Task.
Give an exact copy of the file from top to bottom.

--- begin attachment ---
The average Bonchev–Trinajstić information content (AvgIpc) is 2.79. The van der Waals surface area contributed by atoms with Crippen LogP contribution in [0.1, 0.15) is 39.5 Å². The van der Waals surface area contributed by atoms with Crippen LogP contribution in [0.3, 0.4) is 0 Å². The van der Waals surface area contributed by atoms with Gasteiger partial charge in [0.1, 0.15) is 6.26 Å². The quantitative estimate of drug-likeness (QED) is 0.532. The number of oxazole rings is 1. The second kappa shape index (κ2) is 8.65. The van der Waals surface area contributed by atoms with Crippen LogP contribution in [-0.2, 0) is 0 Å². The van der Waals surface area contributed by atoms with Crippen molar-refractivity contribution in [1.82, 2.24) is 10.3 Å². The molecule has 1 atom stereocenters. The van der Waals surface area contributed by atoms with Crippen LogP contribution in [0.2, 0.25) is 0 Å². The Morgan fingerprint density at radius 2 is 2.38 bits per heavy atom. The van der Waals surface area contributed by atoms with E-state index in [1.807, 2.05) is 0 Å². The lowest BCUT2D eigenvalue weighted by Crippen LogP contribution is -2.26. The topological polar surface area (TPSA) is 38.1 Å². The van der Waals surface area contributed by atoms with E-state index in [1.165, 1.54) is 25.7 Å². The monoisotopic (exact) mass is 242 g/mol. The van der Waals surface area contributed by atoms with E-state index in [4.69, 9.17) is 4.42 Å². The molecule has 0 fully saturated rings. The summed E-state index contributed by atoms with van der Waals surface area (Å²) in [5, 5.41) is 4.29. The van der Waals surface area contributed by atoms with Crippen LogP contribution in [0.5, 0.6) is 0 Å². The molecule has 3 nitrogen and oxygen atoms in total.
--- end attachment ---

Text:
The average Bonchev–Trinajstić information content (AvgIpc) is 2.79. The van der Waals surface area contributed by atoms with Crippen LogP contribution in [0.1, 0.15) is 39.5 Å². The van der Waals surface area contributed by atoms with Crippen LogP contribution in [0.3, 0.4) is 0 Å². The van der Waals surface area contributed by atoms with Gasteiger partial charge in [0.1, 0.15) is 6.26 Å². The quantitative estimate of drug-likeness (QED) is 0.532. The number of oxazole rings is 1. The second kappa shape index (κ2) is 8.65. The van der Waals surface area contributed by atoms with Crippen LogP contribution in [-0.2, 0) is 0 Å². The van der Waals surface area contributed by atoms with Crippen molar-refractivity contribution in [1.82, 2.24) is 10.3 Å². The molecule has 1 atom stereocenters. The van der Waals surface area contributed by atoms with Crippen LogP contribution in [0.2, 0.25) is 0 Å². The Morgan fingerprint density at radius 2 is 2.38 bits per heavy atom. The van der Waals surface area contributed by atoms with E-state index in [1.807, 2.05) is 0 Å². The lowest BCUT2D eigenvalue weighted by Crippen LogP contribution is -2.26. The topological polar surface area (TPSA) is 38.1 Å². The van der Waals surface area contributed by atoms with E-state index in [1.165, 1.54) is 25.7 Å². The monoisotopic (exact) mass is 242 g/mol. The van der Waals surface area contributed by atoms with E-state index in [4.69, 9.17) is 4.42 Å². The molecule has 0 fully saturated rings. The summed E-state index contributed by atoms with van der Waals surface area (Å²) in [5, 5.41) is 4.29. The van der Waals surface area contributed by atoms with Crippen LogP contribution in [0.5, 0.6) is 0 Å². The molecule has 3 nitrogen and oxygen atoms in total.